ARLINGTON, Texas — Will the Steve Cohen Mets not let Justin Turner get away like the Wilpon Mets did?
Maybe not. After all, Sandy Alderson, the Mets general manager who non-tendered Turner on Dec. 2, 2013, is coming back to serve as team president.
Yet as Turner helped power the Dodgers to a 6-2 victory over the Rays on Friday night in World Series Game 3, putting L.A.’s finest ballclub ahead by a 2-1 margin, the Fall Classic favorites offered additional bread crumbs for Cohen, the man who once tried to buy them and — assuming the other major-league owners and Bill de Blasio green-light him — instead will attempt to overtake them for National League superiority:
You can’t bat 1.000 on player evaluations. But the best teams of this era excel buying low on a guy and seeing him soar, and that is a skill at which the Mets have rarely if ever stood out. More often the soaring occurs from a former Met going elsewhere, like Turner.
A Met from 2010 through 2013, Turner crushed a Charlie Morton fastball for a first-inning solo homer, putting the Dodgers on the board first and tying Turner, a seventh-year Dodger, with Duke Snider for the all-time franchise lead with 11 postseason homers. Yes, yes — Duke hit all of his October dingers in the World Series, the only playoff round in his day. Still, though, that’s pretty amazing for a guy the Dodgers picked up long ago on a minor-league contract.
“It means I’ve had the opportunity to play on a lot of really good baseball teams, deep into October, and got a lot of at-bats,” the modest Turner said. “Obviously, it’s something that I don’t think I ever thought about or has crossed my mind. It’s a pretty cool thing that I can talk about when I’m done playing.”
“He’s the heart and soul of this team,” Dodgers catcher Austin Barnes said of Turner. “J.T. is a big player for us, a great guy in the clubhouse. We rely on him all the time.”
Turner added a third-inning, two-out double and scored a run, and in the bottom of the third, he turned a nice scoop on Mike Zunino’s short-hopper into an inning-ending double play, aiding pitcher Walker Buehler in a dominant performance. Max Muncy, like Turner a low-profile pickup for the Dodgers, drove home Turner and Corey Seager in the third with a timely single.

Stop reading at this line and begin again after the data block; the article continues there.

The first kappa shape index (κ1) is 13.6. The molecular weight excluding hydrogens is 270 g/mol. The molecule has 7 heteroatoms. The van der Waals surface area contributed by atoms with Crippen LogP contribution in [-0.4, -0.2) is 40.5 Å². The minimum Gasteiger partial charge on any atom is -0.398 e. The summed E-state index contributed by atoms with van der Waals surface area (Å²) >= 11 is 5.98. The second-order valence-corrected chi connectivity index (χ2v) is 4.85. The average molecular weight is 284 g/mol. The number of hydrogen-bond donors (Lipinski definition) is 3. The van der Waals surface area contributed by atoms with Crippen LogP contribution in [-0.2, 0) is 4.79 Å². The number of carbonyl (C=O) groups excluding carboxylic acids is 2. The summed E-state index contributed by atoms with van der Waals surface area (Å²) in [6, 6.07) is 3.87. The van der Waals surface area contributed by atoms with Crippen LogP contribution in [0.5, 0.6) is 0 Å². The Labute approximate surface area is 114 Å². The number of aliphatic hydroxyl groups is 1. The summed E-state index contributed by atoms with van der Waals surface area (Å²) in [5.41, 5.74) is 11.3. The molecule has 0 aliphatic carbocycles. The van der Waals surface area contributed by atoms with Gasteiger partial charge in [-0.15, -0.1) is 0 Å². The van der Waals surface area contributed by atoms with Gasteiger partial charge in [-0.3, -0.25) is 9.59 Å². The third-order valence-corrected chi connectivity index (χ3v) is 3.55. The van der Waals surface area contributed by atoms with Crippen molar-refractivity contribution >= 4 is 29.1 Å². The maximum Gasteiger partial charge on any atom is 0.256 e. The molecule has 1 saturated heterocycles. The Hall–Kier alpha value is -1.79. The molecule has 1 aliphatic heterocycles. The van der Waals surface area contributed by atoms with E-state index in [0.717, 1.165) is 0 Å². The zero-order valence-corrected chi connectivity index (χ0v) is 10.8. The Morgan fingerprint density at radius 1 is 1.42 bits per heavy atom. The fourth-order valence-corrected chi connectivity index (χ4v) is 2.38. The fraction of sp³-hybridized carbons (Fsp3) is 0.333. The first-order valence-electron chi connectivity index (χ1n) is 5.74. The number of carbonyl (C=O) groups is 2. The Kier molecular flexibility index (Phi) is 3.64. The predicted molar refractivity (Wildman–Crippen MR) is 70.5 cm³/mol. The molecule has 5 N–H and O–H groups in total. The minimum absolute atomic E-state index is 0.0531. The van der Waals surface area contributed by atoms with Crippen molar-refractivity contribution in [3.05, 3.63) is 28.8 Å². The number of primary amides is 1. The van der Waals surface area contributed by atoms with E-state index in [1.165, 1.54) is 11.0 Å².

A minor uproar at most emerged when the Mets liberated Turner, a high-energy guy who had tallied a 95 OPS+ (five percent below league average) in 895 big-league plate appearances and, entering his age-29 season, hardly appeared to be a star in the making. All the credit in the world goes to Turner, who overhauled his swing and rode the launch-angle revolution to one hell of a career. He owns a 139 OPS+ in seven regular seasons as a Dodger, the last four of which he played at market value; the Dodgers rolled the dice on him with a four-year, $64-million extension as he entered his age-32 campaign in 2017 — precisely the sort of risk a big-market team should take if it believes in the player — and Turner, who turns 36 next month, rewarded them.
“I don’t know how to explain it,” Turner said of his ongoing success. “Preparation, repetition. Not afraid to make adjustments from pitch to pitch, at-bat to at-bat.”
Maybe the 2021 Mets, armed with superior brainpower and technology and freed from the Wilpons’ unhelpful supervision, will see the next Turner in their midst and not give up on him so easily. Definitely, however, they must find hidden treasures elsewhere.
Alderson did much right while running the Mets, especially his drafts and high-profile trades. As the big boss this turn, more likely than not to overhaul the current front office, he must aspire to be even better. To supplement big buys with small jewels. To have other teams wondering what they missed on a future Justin Turner who is making history with the Mets.
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